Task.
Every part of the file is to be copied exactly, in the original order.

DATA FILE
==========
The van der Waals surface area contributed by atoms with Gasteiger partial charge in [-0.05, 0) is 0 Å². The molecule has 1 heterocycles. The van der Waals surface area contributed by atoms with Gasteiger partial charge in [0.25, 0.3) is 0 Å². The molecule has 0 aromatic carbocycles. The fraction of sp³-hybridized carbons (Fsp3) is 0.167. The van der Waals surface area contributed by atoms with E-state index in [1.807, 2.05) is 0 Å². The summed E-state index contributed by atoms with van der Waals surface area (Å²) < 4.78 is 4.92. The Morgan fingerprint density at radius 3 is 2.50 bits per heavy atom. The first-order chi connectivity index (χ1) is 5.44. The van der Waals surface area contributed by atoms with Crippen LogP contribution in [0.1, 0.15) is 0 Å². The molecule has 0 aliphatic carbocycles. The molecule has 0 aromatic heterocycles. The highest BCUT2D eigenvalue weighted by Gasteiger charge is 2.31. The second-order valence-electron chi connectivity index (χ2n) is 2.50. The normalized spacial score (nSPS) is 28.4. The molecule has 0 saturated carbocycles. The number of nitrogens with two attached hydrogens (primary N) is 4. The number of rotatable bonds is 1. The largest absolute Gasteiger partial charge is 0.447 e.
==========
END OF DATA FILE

The van der Waals surface area contributed by atoms with Gasteiger partial charge in [-0.05, 0) is 0 Å². The molecule has 1 heterocycles. The van der Waals surface area contributed by atoms with Gasteiger partial charge in [0.25, 0.3) is 0 Å². The molecule has 0 aromatic carbocycles. The fraction of sp³-hybridized carbons (Fsp3) is 0.167. The van der Waals surface area contributed by atoms with E-state index in [1.807, 2.05) is 0 Å². The summed E-state index contributed by atoms with van der Waals surface area (Å²) < 4.78 is 4.92. The Morgan fingerprint density at radius 3 is 2.50 bits per heavy atom. The first-order chi connectivity index (χ1) is 5.44. The van der Waals surface area contributed by atoms with Crippen LogP contribution in [0.1, 0.15) is 0 Å². The molecule has 0 aliphatic carbocycles. The molecule has 0 aromatic heterocycles. The highest BCUT2D eigenvalue weighted by Gasteiger charge is 2.31. The second-order valence-electron chi connectivity index (χ2n) is 2.50. The normalized spacial score (nSPS) is 28.4. The molecule has 0 saturated carbocycles. The number of nitrogens with two attached hydrogens (primary N) is 4. The number of rotatable bonds is 1. The largest absolute Gasteiger partial charge is 0.447 e.